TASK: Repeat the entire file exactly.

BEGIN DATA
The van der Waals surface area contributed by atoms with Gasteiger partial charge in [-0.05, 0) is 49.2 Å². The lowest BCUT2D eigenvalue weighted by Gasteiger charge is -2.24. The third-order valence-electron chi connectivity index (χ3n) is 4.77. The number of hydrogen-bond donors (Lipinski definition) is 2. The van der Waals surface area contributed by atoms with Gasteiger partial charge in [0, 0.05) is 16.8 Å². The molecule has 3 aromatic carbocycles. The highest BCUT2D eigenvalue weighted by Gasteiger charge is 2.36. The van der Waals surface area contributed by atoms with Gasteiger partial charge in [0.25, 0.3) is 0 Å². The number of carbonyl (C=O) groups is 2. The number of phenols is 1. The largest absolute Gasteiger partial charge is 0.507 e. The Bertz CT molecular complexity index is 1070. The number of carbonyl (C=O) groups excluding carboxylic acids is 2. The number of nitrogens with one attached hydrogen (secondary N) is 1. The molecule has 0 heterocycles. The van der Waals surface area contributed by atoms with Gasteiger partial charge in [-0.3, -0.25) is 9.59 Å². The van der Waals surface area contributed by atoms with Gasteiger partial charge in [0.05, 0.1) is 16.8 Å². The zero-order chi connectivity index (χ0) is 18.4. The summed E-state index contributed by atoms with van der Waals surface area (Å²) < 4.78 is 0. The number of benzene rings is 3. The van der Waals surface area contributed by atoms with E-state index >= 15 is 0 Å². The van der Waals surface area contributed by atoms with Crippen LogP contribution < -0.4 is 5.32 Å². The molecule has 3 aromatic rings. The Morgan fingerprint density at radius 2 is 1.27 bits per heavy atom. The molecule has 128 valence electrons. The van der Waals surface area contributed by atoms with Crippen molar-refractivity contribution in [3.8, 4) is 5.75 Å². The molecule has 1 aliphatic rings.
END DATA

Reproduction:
The van der Waals surface area contributed by atoms with Gasteiger partial charge in [-0.05, 0) is 49.2 Å². The lowest BCUT2D eigenvalue weighted by Gasteiger charge is -2.24. The third-order valence-electron chi connectivity index (χ3n) is 4.77. The number of hydrogen-bond donors (Lipinski definition) is 2. The van der Waals surface area contributed by atoms with Gasteiger partial charge in [0, 0.05) is 16.8 Å². The molecule has 3 aromatic carbocycles. The highest BCUT2D eigenvalue weighted by Gasteiger charge is 2.36. The van der Waals surface area contributed by atoms with Gasteiger partial charge in [0.25, 0.3) is 0 Å². The number of carbonyl (C=O) groups is 2. The number of phenols is 1. The largest absolute Gasteiger partial charge is 0.507 e. The Bertz CT molecular complexity index is 1070. The number of carbonyl (C=O) groups excluding carboxylic acids is 2. The number of nitrogens with one attached hydrogen (secondary N) is 1. The molecule has 0 heterocycles. The van der Waals surface area contributed by atoms with Gasteiger partial charge in [-0.3, -0.25) is 9.59 Å². The van der Waals surface area contributed by atoms with Gasteiger partial charge in [0.05, 0.1) is 16.8 Å². The zero-order chi connectivity index (χ0) is 18.4. The summed E-state index contributed by atoms with van der Waals surface area (Å²) < 4.78 is 0. The number of benzene rings is 3. The van der Waals surface area contributed by atoms with E-state index >= 15 is 0 Å². The van der Waals surface area contributed by atoms with Crippen LogP contribution < -0.4 is 5.32 Å². The molecule has 3 aromatic rings. The Morgan fingerprint density at radius 2 is 1.27 bits per heavy atom. The molecule has 128 valence electrons. The van der Waals surface area contributed by atoms with Crippen molar-refractivity contribution in [3.8, 4) is 5.75 Å². The molecule has 1 aliphatic rings.